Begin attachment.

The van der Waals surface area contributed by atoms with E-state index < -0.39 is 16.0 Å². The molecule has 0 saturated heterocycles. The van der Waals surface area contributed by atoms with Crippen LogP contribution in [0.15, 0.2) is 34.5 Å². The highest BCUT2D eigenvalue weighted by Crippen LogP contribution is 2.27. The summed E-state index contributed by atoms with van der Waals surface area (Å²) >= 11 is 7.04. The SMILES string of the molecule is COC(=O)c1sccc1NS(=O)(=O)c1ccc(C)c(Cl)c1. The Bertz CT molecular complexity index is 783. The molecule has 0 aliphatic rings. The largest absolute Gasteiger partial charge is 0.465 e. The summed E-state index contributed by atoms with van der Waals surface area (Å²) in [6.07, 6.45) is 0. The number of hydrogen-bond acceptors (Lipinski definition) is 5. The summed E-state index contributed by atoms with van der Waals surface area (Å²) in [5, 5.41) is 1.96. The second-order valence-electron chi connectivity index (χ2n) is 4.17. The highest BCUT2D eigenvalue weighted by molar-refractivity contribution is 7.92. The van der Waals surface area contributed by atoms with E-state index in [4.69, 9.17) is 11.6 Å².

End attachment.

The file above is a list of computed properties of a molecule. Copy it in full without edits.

The van der Waals surface area contributed by atoms with E-state index < -0.39 is 16.0 Å². The molecule has 0 saturated heterocycles. The van der Waals surface area contributed by atoms with Crippen LogP contribution in [0.15, 0.2) is 34.5 Å². The highest BCUT2D eigenvalue weighted by Crippen LogP contribution is 2.27. The summed E-state index contributed by atoms with van der Waals surface area (Å²) >= 11 is 7.04. The SMILES string of the molecule is COC(=O)c1sccc1NS(=O)(=O)c1ccc(C)c(Cl)c1. The Bertz CT molecular complexity index is 783. The molecule has 0 aliphatic rings. The largest absolute Gasteiger partial charge is 0.465 e. The summed E-state index contributed by atoms with van der Waals surface area (Å²) in [6.07, 6.45) is 0. The number of hydrogen-bond acceptors (Lipinski definition) is 5. The summed E-state index contributed by atoms with van der Waals surface area (Å²) in [5, 5.41) is 1.96. The second-order valence-electron chi connectivity index (χ2n) is 4.17. The highest BCUT2D eigenvalue weighted by molar-refractivity contribution is 7.92. The van der Waals surface area contributed by atoms with E-state index in [4.69, 9.17) is 11.6 Å².